Texas-based Architectural Firm Lake|Flato’s Horizon House

Soon to debut, Lake|Flato Houses: Respecting the Land (Rizzoli) is the latest foray for the firm, which was named AIA’s Firm of the Year in 2004, and whose remarkable, environmentally sensitive, and astute structures explore an intimate relationship to site and surround.

With Hundreds of Design Awards at Its Back and a New Book Due, Texas-based Architectural Firm Lake|Flato Goes Back to the Land to Explore an Artfully Crafted Architecture in Authentic Relationship With the Natural and Built Environment

Of these is Horizon House, one of eight years’ worth of projects featured in the new tome and forcefully contextual example of residential architecture. This is the Lake|Flato trademark. The firm does not draw a distinct line between the landscape and the architecture. Nor is it in the business of crafting frivolous buildings. In its aim to create an architecture in harmony with the local landscape, the practice has many rivals and few equals.

From its founding in 1984 to now, Lake|Flato has completed a staggering number of projects in a variety of scales and orientations. The throughline of all its work, however, is its reverence for context.

“Our work is very specific to its place,” explains Ted Flato, FAIA, founding partner of Lake|Flato Architects.

“We work in a myriad of landscapes and climate conditions which results in architecture that is both distinctive and complementary because the environment shapes each building.  The programs and the desires of clients are often similar, but the landscapes and environments are very different.”

This often results in structures featuring “radically different forms and materials,” from the rammed earth Courtyard House in the dry open land of Marfa, Texas to the more open informal arrangement of black wood barn structures of the North Fork house. These examples speak to the firm’s broader ethos of connecting its buildings and clients to their environment and creating “an architecture that has a seamless relationship with the outdoors and is inherently sustainable.”

This relationship is beautifully expressed in the rigorously architected Horizon House. Overlooking Las Vegas Valley and the surrounding Mojave Desert, the structure seems to emerge from the landscape itself and was designed to “reflect the region’s natural topography by using rammed earth as the primary material,” according to the firm.

“Sited on a triangular lot with a steeply sloped hillside offering vast views of the valley, the home is divided into two primary wings that separate the main bedrooms from an intimate guest suite. The outstretched wings frame a private landscape while blocking the intense west exposure and northern winter winds.”

The textures, color palette, and materials also evoke the desert and complement its unique and specific character. Exposed on both sides, the thick rammed earth walls extend from the interior into the landscape, linking indoor spaces to the patios and courtyard.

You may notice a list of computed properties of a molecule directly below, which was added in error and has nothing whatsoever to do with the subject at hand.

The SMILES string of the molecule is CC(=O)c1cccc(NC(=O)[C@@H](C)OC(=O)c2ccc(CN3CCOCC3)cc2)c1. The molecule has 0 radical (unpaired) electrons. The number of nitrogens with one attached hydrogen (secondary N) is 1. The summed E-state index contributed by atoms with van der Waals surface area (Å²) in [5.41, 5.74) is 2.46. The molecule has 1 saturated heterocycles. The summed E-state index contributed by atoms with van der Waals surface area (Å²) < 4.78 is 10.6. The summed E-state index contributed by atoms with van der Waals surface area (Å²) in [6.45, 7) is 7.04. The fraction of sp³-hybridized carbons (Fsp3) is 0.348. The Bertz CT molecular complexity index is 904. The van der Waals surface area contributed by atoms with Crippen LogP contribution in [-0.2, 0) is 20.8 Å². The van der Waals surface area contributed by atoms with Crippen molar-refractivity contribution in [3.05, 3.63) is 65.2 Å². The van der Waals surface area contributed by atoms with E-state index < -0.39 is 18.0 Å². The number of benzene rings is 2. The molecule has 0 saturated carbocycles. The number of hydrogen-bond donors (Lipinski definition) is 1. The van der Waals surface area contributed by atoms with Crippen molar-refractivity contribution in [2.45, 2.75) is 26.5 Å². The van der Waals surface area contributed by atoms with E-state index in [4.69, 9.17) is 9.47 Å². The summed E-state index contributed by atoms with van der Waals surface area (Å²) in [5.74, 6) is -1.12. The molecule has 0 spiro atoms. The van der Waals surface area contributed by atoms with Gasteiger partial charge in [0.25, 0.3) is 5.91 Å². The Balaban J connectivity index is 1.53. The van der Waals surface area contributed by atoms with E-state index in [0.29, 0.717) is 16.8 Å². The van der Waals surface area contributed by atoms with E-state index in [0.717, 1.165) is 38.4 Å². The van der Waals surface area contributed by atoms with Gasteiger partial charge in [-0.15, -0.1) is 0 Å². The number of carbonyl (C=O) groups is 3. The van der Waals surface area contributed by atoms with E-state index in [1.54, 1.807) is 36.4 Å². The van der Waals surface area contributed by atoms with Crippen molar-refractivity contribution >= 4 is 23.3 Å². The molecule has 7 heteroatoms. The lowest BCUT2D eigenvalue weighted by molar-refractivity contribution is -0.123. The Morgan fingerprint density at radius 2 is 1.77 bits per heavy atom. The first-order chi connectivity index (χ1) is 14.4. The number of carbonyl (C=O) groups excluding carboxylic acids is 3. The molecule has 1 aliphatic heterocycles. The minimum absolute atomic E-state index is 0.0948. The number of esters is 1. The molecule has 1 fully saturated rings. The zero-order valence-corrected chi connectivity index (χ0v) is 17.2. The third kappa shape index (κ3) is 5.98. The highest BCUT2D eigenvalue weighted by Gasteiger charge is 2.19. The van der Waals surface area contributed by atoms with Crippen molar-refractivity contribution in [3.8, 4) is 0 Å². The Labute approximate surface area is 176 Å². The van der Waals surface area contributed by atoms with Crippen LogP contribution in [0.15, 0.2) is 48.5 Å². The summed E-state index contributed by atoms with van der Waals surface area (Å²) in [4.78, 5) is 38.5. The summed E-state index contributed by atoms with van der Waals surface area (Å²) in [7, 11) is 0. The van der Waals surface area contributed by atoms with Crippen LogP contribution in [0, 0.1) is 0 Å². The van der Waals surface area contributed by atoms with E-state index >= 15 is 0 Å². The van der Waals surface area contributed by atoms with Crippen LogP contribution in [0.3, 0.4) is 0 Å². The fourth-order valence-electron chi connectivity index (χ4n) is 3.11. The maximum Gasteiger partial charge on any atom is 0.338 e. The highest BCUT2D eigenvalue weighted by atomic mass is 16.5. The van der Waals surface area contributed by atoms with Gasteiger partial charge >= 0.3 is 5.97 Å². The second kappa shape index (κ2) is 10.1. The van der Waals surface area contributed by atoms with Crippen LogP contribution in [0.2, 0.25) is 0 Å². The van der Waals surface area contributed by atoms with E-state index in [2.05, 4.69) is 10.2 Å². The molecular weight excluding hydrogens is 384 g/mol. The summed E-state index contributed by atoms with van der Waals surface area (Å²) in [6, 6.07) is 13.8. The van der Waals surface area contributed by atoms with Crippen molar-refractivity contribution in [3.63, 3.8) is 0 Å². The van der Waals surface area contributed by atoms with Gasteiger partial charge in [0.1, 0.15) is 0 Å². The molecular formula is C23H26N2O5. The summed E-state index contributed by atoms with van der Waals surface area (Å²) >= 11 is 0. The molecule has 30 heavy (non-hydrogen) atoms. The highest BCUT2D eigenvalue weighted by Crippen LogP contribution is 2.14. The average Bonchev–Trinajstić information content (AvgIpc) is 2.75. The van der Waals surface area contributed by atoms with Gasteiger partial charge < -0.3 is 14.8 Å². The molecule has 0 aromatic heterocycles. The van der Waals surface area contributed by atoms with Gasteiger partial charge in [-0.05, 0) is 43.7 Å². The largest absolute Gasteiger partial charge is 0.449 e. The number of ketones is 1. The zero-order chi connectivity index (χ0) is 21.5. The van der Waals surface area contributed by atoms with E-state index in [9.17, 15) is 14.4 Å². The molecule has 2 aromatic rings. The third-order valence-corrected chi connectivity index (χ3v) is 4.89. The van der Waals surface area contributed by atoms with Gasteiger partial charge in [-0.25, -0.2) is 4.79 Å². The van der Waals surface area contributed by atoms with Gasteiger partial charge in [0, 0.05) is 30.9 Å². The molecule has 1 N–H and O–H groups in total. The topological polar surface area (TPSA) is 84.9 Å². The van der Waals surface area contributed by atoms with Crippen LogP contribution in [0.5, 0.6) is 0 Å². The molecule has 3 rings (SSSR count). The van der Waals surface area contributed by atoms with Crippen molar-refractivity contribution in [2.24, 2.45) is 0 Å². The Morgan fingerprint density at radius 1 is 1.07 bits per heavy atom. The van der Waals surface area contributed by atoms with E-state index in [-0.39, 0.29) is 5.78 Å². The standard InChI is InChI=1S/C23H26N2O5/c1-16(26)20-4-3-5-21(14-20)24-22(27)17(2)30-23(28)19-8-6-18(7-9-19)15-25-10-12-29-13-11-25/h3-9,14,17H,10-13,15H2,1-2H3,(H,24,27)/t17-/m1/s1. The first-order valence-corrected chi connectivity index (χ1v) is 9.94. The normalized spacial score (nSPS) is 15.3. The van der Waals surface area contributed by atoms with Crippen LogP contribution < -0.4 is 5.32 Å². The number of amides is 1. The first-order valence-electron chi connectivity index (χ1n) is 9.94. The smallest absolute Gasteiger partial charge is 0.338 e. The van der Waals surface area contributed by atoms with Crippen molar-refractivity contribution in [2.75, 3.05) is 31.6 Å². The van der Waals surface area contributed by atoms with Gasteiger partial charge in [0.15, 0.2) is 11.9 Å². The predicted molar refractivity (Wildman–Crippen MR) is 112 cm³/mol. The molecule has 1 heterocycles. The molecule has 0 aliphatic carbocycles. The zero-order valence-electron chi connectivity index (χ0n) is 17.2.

“A blend of two local soils,” meanwhile, “was used to create the earthen walls, resulting in a warm, natural material that defines the home’s identity while creating a high-performance thermal mass that responds to the specific diurnal swings of the Mojave Desert.”

A composition of many notes, Horizon House is pitch-perfect from every low-hanging, carefully calibrated angle. The interior of the structure evokes the exterior in its earth tones and substantial natural light thanks to low-placed and clerestory windows. Steel posts and frames recall the ruggedness of the landscape, with the otherworldliness of the natural setting a protagonist inside the structure via views and vibe alike.

The indoor/outdoor feel of the building is urgent and immersive. Where the exterior realm is severe, the interior is a refuge from its potency while at the same time a reflection of its textures and intrigues. Outside, the pool has the meditative calm of a reflecting pool, which combines, oasis-like, with desert plantings in range of the outdoor living spaces. There is not much delineation between where the structure starts and where it ends, one is immediate to the other.

Just as Horizon House manages to assert itself as one of Lake|Flato’s most transfixing residences, its new monograph also manages to stand out as singular, organized in sections On Land, On Living, On Building, On Detailing, and On Resources, with five essays that elaborate on the firm’s approach and process, and a broader exploration of what Ted Flato describes as “making thoughtful decisions about the physical resources it takes to construct a building.”

Something the firm blueprinted long before sustainability was fashionable. From the book and the Lake|Flato constructions within, the architect hopes for one overriding takeaway: “That enduring architecture is not about style but rather about fostering an authentic connection to a particular place in the world.”

His other goal is for people to “see how a house can temper and work with its environment; how its bones, its materials, and systems might leverage their unique site, and how a house that borrows and embraces its adjacent landscape can ultimately have a smaller internal footprint because of the way it engages the natural environment.” Expanding our horizons.

“You can build thoughtful, beautiful, and sustainable buildings by embracing and partnering with the environment,” he assures. Lake|Flato does it time and again.


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